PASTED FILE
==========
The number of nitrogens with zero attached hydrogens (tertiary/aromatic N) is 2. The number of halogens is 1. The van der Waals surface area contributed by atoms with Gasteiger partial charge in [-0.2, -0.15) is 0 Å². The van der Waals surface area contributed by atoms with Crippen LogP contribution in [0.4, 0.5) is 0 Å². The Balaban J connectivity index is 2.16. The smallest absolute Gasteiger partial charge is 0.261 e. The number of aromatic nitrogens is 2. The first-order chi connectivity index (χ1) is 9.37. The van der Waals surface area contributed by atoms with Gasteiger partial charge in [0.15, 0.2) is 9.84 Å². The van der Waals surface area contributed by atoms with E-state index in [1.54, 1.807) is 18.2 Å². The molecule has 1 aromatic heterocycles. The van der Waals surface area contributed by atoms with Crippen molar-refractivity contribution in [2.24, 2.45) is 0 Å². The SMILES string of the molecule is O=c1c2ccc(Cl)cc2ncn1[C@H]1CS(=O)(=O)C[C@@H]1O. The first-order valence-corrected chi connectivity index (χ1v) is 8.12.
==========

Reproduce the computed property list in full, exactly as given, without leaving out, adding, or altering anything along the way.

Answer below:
The number of nitrogens with zero attached hydrogens (tertiary/aromatic N) is 2. The number of halogens is 1. The van der Waals surface area contributed by atoms with Gasteiger partial charge in [-0.2, -0.15) is 0 Å². The van der Waals surface area contributed by atoms with Crippen LogP contribution in [0.4, 0.5) is 0 Å². The Balaban J connectivity index is 2.16. The smallest absolute Gasteiger partial charge is 0.261 e. The number of aromatic nitrogens is 2. The first-order chi connectivity index (χ1) is 9.37. The van der Waals surface area contributed by atoms with Gasteiger partial charge in [0.15, 0.2) is 9.84 Å². The van der Waals surface area contributed by atoms with E-state index in [1.54, 1.807) is 18.2 Å². The molecule has 1 aromatic heterocycles. The van der Waals surface area contributed by atoms with Crippen molar-refractivity contribution in [2.24, 2.45) is 0 Å². The SMILES string of the molecule is O=c1c2ccc(Cl)cc2ncn1[C@H]1CS(=O)(=O)C[C@@H]1O. The first-order valence-corrected chi connectivity index (χ1v) is 8.12.